Do we need to retire Continuing Care Retirement Communities?

By Steve Moran

For almost as long as I have been publishing Senior Housing Forum, once or twice a year someone will ask me if I have written about or will write about whether or not Continuing Care Retirement Communities (CCRCs) still make sense as a senior living option. The underlying assumption or sentiment is that CCRCs just won’t appeal to the emerging generation of seniors. Last week I spoke with Imran Javaid, Managing Director, Healthcare Real Estate Group at Capital One Bank, a Senior Housing Forum Partner, about his view of the CCRC marketplace and consumer demand. 

First, a quick primer on CCRC’s…

By far and away most entrance-fee-based CCRCs are owned and operated by not-for-profit organizations. According to LeadingAge there are roughly 1,900 CCRCs in the U.S. and about 18% are owned by for-profit organizations. There are 4 types of CCRCs, though the 4th type is not generally referred to as a CCRC.

  • Type 1:  These communities require a large upfront payment that is typically refundable in part after the end of the contract. Refunds generally run from 70%-90%. They also require a monthly payment. The key feature of this contract is that it includes access to Skilled Nursing (SNF), Memory Care (MC) — where available — or Assisted Living (AL) with little if any increase in the monthly fee. 
  • Type 2: The contracts for this type are similar to Type 1 except that access to AL, MC and SNF at little or no increase in limited usually to 30 or 60 days. After that initial period, a resident will be responsible for full market rates (or sometimes discounted rates). Type 2 contracts typically require a smaller upfront payment. 
  • Type 3:  This type of communities require the smallest upfront fee and only independent living is included in the monthly fee. If a resident needs AL, MC or SNF, they will pay either market rate or a preferred resident rate. They will also typically have priority access to these services if the community also takes residents from the marketplace community. 
  • Type 4, Rental CCRCs:  Rental CCRCs are not usually referred to as CCRCs, but they are multi-level communities that provide independent living, assisted living, usually memory care, and skilled nursing on a single campus. With the exception of perhaps a modest entrance fee, charges are made based on daily or monthly rates.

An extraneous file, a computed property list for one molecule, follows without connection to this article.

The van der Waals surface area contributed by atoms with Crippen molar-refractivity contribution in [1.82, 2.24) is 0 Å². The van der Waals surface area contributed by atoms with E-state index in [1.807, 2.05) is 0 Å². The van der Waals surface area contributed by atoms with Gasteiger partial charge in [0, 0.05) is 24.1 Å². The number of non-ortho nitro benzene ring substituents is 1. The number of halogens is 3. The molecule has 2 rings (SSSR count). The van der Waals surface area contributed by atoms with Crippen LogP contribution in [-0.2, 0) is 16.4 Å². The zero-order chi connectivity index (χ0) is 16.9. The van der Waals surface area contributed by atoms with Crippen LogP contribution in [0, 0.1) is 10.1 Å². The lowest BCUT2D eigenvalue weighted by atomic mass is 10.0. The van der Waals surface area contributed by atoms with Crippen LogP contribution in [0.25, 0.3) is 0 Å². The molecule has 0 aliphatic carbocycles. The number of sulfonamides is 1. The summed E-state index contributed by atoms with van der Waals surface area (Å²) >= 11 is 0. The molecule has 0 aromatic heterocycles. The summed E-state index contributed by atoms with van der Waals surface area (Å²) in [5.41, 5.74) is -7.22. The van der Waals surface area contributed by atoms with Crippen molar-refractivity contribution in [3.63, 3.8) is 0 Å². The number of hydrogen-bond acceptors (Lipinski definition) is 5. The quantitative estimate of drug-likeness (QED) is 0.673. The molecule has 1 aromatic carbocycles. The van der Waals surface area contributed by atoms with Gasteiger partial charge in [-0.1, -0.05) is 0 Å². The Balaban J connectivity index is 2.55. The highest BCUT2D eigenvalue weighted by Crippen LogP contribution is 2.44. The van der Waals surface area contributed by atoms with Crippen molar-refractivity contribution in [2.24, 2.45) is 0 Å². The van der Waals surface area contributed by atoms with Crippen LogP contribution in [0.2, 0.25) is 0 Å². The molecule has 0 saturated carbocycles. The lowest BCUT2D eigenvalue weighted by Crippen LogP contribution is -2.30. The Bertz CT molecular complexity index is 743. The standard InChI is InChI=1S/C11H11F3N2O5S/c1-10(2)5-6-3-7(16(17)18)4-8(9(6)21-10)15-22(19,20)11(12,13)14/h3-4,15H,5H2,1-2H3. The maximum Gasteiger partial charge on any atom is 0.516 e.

Are They Still Relevant?

According to Imran, the demand for CCRCs essentially moves with the total available market. Based on their analysis, they have not seen evidence to suggest that there is waning interest in CCRC products by consumers. They appeal to a set of seniors who tend to be long-term planners. This would suggest that as Boomers age, the demand for this product will increase in line with the demand for other senior housing assets.

From a consumer standpoint, the benefits of a refundable entrance fee CCRC include the combination of life insurance and tax planning as well as long-term care and an active community lifestyle all rolled up in one product. Many non-profit CCRCs are faith-based and the entrance fee is amortized over time. In that instance the consumer rationale is really about long-term care and community lifestyle. Regardless, one of the benefits of the CCRC model for an investor is that once a resident has moved into a community they are much less likely to move out if there is an economic downturn. The length of a person’s stay in a CCRC is also relatively long making them resilient during tough times.

It’s All About . . .

As an active player in this market, I asked Imran how they evaluate risk in making those decisions. His response was that it is not a lot different than other senior living projects in that it all comes down to the local market conditions and the operator. He highlighted Life Care Services (LCS) as an example of an organization that does a great job of operating CCRCs. 

The bottom line for Capital One is that the CCRC market is healthy and worth consumers’ attention.

Your thoughts on CCRCs and the future?